When we embark upon creating our families via egg donation there are so many things to consider and decisions to be made. As we pour through egg donor profiles we look at the following and decide what’s important to us.
• Educational background – high school grad, college degree, advanced degree
• Physical Traits – Tall, short, hair color, eye color, body type
• Spiritual Beliefs
• Musical Abilities
• Athletic Abilities
• Artistic Talents
• Proven or unproven egg donor
• Ethnic Background
• Geographic Location
• Health, Social and Mental Health History
• Egg Donor Age
The list is often daunting and almost always overwhelming as we draw closer to making that final decision. However, there is always one decision that many don’t talk about initially that causes all of us to inhale and pause – “Should we meet our egg donor”?
And to be honest – there’s no right or wrong answer. It’s a very personal and individual thing. Some intended parents feel strongly that to make a bond with an egg donor they need to meet her face to face. To get a sense of who she is – and for the egg donor to get a sense of whose she’s giving her genetics to. While others the mere idea of meeting their egg donor is daunting, scary, and not something they’d rather not do.
Many intended parents have said meeting their egg donor was the “icing on the cake” it helped them complete the circle and brought them closure. It wasn’t scary at all; it helped personalize something that can seem so incredibly impersonal.
The initial worry that many intended parents share is that they won’t like their egg donor after they meet – and then what? “What are we going to tell our children? That Mommy and Daddy met this lady that helped them bring you into the world and the truth is we really didn’t like her? She wasn’t what we expected or hoped for?” These are all real feelings and thoughts but most of the time the meetings turn out to be healthy, productive, and in many instances fun.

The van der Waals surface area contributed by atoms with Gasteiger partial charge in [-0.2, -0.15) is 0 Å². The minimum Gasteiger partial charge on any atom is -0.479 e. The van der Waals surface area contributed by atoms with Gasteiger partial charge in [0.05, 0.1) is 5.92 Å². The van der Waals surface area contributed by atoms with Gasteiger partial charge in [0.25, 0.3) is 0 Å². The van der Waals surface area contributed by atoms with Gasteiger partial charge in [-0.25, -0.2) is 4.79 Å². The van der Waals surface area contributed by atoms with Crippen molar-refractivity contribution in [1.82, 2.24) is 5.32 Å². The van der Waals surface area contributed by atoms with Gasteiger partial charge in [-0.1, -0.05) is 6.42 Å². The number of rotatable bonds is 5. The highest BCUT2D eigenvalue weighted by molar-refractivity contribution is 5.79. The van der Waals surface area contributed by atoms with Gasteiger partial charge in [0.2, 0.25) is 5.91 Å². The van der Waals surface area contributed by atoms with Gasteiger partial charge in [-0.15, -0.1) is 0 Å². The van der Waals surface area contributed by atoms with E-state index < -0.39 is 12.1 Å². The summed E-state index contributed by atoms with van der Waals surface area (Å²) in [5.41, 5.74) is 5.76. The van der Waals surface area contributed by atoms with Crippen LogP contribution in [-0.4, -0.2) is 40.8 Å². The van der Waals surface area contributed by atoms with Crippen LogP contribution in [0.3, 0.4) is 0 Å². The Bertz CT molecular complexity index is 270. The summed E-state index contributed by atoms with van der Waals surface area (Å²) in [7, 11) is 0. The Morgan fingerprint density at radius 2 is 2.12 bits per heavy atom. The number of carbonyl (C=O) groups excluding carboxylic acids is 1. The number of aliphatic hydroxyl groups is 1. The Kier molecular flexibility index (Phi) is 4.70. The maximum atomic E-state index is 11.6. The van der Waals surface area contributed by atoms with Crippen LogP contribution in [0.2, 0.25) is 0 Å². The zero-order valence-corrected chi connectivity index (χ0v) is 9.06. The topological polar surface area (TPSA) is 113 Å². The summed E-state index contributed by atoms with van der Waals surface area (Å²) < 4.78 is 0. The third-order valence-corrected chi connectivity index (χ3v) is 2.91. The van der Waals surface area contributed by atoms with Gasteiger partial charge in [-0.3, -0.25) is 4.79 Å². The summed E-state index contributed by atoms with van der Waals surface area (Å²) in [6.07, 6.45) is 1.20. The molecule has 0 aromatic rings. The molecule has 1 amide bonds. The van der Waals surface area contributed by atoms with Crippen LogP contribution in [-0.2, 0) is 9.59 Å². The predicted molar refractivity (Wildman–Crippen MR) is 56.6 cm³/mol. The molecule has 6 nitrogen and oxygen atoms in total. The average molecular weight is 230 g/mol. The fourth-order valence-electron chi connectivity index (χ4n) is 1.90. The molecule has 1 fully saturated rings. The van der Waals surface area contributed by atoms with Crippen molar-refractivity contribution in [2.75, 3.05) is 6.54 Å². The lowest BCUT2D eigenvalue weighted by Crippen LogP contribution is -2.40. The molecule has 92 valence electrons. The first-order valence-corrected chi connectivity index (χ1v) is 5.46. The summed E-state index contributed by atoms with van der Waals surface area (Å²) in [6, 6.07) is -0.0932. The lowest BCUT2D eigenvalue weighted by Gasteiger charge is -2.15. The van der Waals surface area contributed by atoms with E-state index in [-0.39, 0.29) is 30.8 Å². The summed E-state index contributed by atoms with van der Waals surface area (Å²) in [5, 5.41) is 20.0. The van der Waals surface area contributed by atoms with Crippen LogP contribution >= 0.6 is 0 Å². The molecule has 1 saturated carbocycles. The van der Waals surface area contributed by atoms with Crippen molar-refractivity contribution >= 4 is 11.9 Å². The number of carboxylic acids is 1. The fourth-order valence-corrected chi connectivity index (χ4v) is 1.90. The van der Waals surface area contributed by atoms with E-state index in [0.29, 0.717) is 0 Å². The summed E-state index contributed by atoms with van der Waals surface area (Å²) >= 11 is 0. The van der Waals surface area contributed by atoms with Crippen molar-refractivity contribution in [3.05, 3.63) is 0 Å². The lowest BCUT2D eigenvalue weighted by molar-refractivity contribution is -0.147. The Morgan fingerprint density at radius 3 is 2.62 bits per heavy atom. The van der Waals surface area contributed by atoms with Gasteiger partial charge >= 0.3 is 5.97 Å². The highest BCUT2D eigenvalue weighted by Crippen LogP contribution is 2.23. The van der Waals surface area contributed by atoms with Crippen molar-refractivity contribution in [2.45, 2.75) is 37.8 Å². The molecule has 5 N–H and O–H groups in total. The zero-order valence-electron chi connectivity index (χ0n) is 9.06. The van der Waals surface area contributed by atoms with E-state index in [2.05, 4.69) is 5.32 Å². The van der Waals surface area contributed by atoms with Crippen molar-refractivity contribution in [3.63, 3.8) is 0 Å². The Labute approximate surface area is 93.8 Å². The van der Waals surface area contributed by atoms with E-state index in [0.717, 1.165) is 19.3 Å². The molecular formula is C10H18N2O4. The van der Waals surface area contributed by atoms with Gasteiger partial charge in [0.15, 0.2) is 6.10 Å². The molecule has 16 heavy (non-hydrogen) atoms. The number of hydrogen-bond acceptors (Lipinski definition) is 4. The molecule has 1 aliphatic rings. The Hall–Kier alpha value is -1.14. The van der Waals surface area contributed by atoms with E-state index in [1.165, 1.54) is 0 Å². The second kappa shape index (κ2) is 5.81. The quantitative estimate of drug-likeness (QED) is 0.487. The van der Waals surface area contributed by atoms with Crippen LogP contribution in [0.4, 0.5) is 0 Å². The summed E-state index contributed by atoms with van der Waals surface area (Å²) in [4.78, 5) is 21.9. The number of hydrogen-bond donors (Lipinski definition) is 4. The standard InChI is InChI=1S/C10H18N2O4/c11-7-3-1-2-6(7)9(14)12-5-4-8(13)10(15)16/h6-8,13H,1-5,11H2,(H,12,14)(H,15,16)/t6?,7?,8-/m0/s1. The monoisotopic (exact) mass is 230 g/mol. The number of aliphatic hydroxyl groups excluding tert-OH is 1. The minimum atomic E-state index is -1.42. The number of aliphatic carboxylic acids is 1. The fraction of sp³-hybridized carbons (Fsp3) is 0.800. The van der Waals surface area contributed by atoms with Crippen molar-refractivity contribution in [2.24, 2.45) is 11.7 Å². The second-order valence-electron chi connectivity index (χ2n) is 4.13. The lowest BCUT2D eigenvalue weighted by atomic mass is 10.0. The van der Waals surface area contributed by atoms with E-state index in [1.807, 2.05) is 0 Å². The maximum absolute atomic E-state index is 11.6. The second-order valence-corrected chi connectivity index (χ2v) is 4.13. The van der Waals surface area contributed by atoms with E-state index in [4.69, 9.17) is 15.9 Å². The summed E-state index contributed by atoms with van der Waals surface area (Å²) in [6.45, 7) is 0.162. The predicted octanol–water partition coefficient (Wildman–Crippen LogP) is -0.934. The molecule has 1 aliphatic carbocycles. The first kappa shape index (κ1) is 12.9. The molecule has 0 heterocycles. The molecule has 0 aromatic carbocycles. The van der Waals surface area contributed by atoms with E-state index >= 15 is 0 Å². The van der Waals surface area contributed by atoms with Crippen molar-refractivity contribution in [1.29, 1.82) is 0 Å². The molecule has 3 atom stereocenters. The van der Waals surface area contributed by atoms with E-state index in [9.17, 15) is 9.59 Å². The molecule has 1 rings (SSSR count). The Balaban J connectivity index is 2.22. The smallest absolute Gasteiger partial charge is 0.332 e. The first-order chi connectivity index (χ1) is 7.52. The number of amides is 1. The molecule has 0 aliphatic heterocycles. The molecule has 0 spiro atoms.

What can help intended parents and egg donors reduce anxiety, create a safe space, and make a meeting a positive experience? Plan, plan and plan some more! Ask your IVF clinic or egg donation agency to help facilitate a meeting with their staff psychologist or a staff member who is experienced in facilitating meetings between egg donors and intended parents. Meet in a neutral place – the IVF clinic, the egg donation agency, a quiet restaurant or coffee shop.
Keep the conversation light, admit to each other that you’re nervous (because naturally you will be), and ask open ended questions that require thinking that aren’t just yes or no answers. Keep it short – don’t turn your meeting into two or three hour meeting. This isn’t a job interview—this is just two parties meeting to learn more about each other.
Lean on your facilitator to help break the ice and lead the conversation until you both are comfortable enough to continue the conversation without help. Last but not least – take the pressure off yourself and understand that this is just a meeting – and all meetings end!
The good news is 99% of all egg donor / intended parent meetings go off without a hitch – no really they do! In fact, most intended parents and egg donors express they wish the meeting could have continued they were enjoying themselves that much! So do your homework, ask your IVF clinic’s or egg donation agency’s psychologist to meet to discover if meeting your egg donor is the right thing for you.